A natural corridor

Studying the southern Iberian plateau is primordial to revealing the population and movement of fauna in the Iberian Peninsula, because it functions as a natural corridor connecting the Central System and Iberian Range to the north with the Baetic Ranges to the south.

Cueva de los Toriles
Cueva de los Toriles site. Credits: Danie García Martínez

In the southern Iberian plateau, there are far fewer Pleistocene sites than in the northern plateau, where sites of world importance such as Atapuerca (Burgos) are found, because the eminently agricultural use of the land has caused many open-air sites to be altered or vanish.

“And while it is true that certain sites well-known to archaeologists are found in Ciudad Real, such as Albalá or El Sotillo, these are rich in lithic remains but poor in fossils, something which does not happen at Cueva de los Toriles where remains of macromammals have also been found, which could help to fill the gaps in our knowledge about this region”, states García Martínez.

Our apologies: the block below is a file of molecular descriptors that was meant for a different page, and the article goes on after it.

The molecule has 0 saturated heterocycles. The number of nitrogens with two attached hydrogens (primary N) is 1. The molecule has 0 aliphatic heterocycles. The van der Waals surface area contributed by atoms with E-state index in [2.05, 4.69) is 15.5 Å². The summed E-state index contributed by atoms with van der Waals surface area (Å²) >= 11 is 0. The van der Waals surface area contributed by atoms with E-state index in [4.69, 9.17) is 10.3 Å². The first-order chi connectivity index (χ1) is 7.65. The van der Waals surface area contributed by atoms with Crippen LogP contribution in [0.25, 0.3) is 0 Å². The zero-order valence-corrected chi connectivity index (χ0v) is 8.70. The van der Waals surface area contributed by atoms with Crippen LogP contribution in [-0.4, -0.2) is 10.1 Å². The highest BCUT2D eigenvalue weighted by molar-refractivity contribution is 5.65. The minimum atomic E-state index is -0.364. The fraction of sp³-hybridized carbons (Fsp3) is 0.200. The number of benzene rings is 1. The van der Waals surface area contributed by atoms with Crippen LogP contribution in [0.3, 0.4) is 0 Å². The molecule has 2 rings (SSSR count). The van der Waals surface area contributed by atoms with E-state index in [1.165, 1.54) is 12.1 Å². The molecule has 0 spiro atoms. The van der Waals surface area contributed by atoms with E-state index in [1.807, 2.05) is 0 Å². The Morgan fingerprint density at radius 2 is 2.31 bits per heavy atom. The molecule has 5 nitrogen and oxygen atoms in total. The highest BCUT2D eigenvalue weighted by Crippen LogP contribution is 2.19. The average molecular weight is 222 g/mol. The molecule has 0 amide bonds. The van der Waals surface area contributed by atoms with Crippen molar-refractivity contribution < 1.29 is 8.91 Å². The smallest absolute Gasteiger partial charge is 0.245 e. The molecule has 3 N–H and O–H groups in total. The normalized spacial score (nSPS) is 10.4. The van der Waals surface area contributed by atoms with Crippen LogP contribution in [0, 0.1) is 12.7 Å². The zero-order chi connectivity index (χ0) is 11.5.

“This cave is also an important site because of the enduring human presence stretching back to prehistory which we are seeing in our first investigations. A major milestone in the archaeology of Castilla-La Mancha and the southern sub-plateau", says Pedro R. Moya Maleno, from the Universidad Complutense de Madrid.

 

Full bibliographic information

 

García-Martínez, D., Valenciano, A., Suárez-Bilbao, A., Palancar, C. A., Megía García, I., Moreno, D., Campaña, I., & Moya-Maleno, P. R. (2020). New remains of a primitive badger from Cueva de los Toriles (Carrizosa, Castilla-La Mancha, Iberian Peninsula) suggest a new quaternary locality in the southern Iberian plateau. Journal of Iberian Geology (0). doi: 10.1007/s41513-020-00127-y